Posts

Italy Finale

Our last day in Italy was upon us before we knew it: two weeks can really fly by. We decided to go big and go home, setting out on a 20 kilometer hike from Schlinig, Italy to Sur En, Switzerland. The hike took us through the infamous Uinaschlucht, a gorge with a smuggler’s route carved into the cliff walls.
Coach Beckwith has got map fever right now: here he plots out the route before our departure from Schlinig.
Confident that we know our way, he drives the van back out the valley. We’ll see you in Switzerland!

The peaks of the Ortler range were snow capped, but it was 70 and sunny down here in the valley.

Right before the major climb in the hike, we stopped for a “rock on” pose in front of the waterfall. It was somewhere around here that we decided that this was the best day ever.

It was great to have our favorite Frenchman back from training in Austria with the biathletes.

It’s tough to find words to describe how beautiful it was here.

Fitzy lugs her camera gear and extra clothes up the mountain. She took a lot of great photos on this trip. Some have made their way onto the blog, others are sure to debut on Facebook in the next few days.

Dev takes a moment to reflect on where he’s been.

Once we climbed up over the waterfall, it was all downhill to Switzerland in this high alpine valley. 

To the Uinaschulcht we go!

Toine is always an enthusiastic photo subject.

We tried to kill some time on the way to the Uinaschlucht, so we hiked up this ridge on the side of the trail. 

Looking down on Antoine from the ridge.

The Halvorsen siblings are interviewed by Antoine (not pictured) about the hike.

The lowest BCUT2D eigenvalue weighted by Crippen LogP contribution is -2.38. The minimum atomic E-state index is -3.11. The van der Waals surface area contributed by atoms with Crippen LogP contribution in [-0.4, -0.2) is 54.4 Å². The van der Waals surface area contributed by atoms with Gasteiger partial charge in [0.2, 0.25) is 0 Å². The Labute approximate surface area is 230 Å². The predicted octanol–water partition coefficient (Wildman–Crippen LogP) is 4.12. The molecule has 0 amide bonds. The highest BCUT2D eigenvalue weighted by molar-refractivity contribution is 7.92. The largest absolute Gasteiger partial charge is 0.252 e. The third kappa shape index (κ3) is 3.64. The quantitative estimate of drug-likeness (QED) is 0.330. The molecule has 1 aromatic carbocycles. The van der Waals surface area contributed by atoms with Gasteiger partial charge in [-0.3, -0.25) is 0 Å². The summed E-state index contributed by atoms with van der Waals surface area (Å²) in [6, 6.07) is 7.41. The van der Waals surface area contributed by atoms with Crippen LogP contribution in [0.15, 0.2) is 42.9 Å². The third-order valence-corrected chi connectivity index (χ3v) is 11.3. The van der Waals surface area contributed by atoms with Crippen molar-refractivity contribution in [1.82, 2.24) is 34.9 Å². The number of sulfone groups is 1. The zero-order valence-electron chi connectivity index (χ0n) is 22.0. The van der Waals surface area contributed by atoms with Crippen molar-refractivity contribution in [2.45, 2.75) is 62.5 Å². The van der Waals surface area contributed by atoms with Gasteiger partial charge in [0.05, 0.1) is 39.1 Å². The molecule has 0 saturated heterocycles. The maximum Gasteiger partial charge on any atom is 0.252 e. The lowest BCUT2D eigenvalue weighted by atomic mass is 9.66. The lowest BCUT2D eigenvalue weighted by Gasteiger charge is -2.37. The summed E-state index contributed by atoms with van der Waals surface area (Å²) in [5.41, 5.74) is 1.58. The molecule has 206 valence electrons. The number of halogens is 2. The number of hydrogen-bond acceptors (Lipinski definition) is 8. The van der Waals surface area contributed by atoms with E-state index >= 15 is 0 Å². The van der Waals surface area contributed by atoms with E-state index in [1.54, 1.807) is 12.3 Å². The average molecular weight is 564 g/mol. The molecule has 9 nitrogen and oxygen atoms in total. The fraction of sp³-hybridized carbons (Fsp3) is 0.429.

Heading into the gorge. The river is close to the trail at the top, then quickly drops deep into the slot canyon.

The group stayed together for the whole hike, up from Schlinig, down through the Uinaschlucht and out the other side: this was an awesome way to wrap up a fantastic camp.

Someone came into this valley and said, “I think i’ll cut a two-kilometer long path into the side of this cliff. By hand.”

The cliffs drop off close to 100 meters into the abyss below.

It was an unbelievable camp in Italy: we had fantastic weather, a variety of great training, awesome food, and hospitality that we can only hope to replicate in the spring. Thank you to everyone who made it possible for this trip to happen!

Italian Dream – GMVSxc

 It’s hard to believe we have only been here for seven days — there will be a lag on our pictures — as we process the truly remarkable experiences we are having on this year’s trip to Italy.  Our hosts have been so gracious (maple syrup is always a good thing to travel with:) and the mountains of the Sud Tirol are more accessible than ever with good weather and our increased knowledge of the area.  Each day seems to have it’s own magic and we are making some incredible training.
 Our first trip to the Stelvio Glacier was nothing short of awesome!  We chose to drive up through Switzerland, through the hometown of Dario Cologna, which affords a slightly less windy drive and as our Swiss Alum, Elena Luethi, always told me, unsurpassed beauty.  We saw one car on the drive up the pass and had a spectacular moon hovering over the valley as we ascended.  To get to the ski tracks you take two trams and a combination of Poma lifts that are fun in their own right.  There is slightly less snow than last year, but the track was groomed with better lines, climbing 120 feet over about two miles per loop.  The snow was very fast and easy to ski on, which is nice at 10,000 feet.
 Of course we cannot train much up that high, so our training is complimented by work down in the Valleys too.  Here Kaitlin is working on some classic technique at the Schlinig Roller Ski Track — the same trails used for World Junior Champs a few years ago.